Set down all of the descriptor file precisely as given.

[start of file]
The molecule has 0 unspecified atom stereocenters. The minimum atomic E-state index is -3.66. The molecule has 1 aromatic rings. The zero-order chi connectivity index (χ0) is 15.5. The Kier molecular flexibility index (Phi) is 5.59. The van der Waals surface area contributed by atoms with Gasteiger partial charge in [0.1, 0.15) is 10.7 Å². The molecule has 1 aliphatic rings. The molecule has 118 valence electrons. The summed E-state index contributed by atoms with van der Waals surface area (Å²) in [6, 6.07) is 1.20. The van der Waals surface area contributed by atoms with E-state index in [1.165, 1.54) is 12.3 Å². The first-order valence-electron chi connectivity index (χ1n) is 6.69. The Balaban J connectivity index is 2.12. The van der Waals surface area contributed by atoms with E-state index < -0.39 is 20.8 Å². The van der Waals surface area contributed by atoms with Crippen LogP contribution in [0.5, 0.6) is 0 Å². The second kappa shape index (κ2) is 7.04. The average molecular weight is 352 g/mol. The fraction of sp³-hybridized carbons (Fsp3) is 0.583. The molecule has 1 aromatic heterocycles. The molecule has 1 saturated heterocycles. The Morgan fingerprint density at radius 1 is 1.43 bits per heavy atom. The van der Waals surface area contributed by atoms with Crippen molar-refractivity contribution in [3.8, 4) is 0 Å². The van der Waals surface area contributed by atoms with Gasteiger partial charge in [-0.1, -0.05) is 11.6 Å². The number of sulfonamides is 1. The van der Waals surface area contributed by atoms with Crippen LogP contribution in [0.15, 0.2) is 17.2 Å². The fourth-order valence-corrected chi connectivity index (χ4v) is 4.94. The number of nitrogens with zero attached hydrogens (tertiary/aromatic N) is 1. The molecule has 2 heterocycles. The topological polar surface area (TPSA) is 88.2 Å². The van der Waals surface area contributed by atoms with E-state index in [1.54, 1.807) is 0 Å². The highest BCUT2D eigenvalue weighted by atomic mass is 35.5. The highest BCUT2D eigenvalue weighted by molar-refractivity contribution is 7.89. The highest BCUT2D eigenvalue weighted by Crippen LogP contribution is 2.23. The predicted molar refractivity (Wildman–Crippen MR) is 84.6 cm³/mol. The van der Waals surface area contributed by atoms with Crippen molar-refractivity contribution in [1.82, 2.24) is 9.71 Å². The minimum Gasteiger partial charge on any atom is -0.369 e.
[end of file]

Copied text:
The molecule has 0 unspecified atom stereocenters. The minimum atomic E-state index is -3.66. The molecule has 1 aromatic rings. The zero-order chi connectivity index (χ0) is 15.5. The Kier molecular flexibility index (Phi) is 5.59. The van der Waals surface area contributed by atoms with Gasteiger partial charge in [0.1, 0.15) is 10.7 Å². The molecule has 1 aliphatic rings. The molecule has 118 valence electrons. The summed E-state index contributed by atoms with van der Waals surface area (Å²) in [6, 6.07) is 1.20. The van der Waals surface area contributed by atoms with E-state index in [1.165, 1.54) is 12.3 Å². The first-order valence-electron chi connectivity index (χ1n) is 6.69. The Balaban J connectivity index is 2.12. The van der Waals surface area contributed by atoms with E-state index < -0.39 is 20.8 Å². The van der Waals surface area contributed by atoms with Crippen LogP contribution in [0.5, 0.6) is 0 Å². The second kappa shape index (κ2) is 7.04. The average molecular weight is 352 g/mol. The fraction of sp³-hybridized carbons (Fsp3) is 0.583. The molecule has 1 aromatic heterocycles. The molecule has 1 saturated heterocycles. The Morgan fingerprint density at radius 1 is 1.43 bits per heavy atom. The van der Waals surface area contributed by atoms with Crippen molar-refractivity contribution in [3.8, 4) is 0 Å². The van der Waals surface area contributed by atoms with Gasteiger partial charge in [-0.1, -0.05) is 11.6 Å². The number of sulfonamides is 1. The van der Waals surface area contributed by atoms with Crippen LogP contribution in [0.15, 0.2) is 17.2 Å². The fourth-order valence-corrected chi connectivity index (χ4v) is 4.94. The number of nitrogens with zero attached hydrogens (tertiary/aromatic N) is 1. The molecule has 2 heterocycles. The topological polar surface area (TPSA) is 88.2 Å². The van der Waals surface area contributed by atoms with E-state index in [1.54, 1.807) is 0 Å². The highest BCUT2D eigenvalue weighted by atomic mass is 35.5. The highest BCUT2D eigenvalue weighted by molar-refractivity contribution is 7.89. The highest BCUT2D eigenvalue weighted by Crippen LogP contribution is 2.23. The predicted molar refractivity (Wildman–Crippen MR) is 84.6 cm³/mol. The van der Waals surface area contributed by atoms with Crippen molar-refractivity contribution in [1.82, 2.24) is 9.71 Å². The minimum Gasteiger partial charge on any atom is -0.369 e.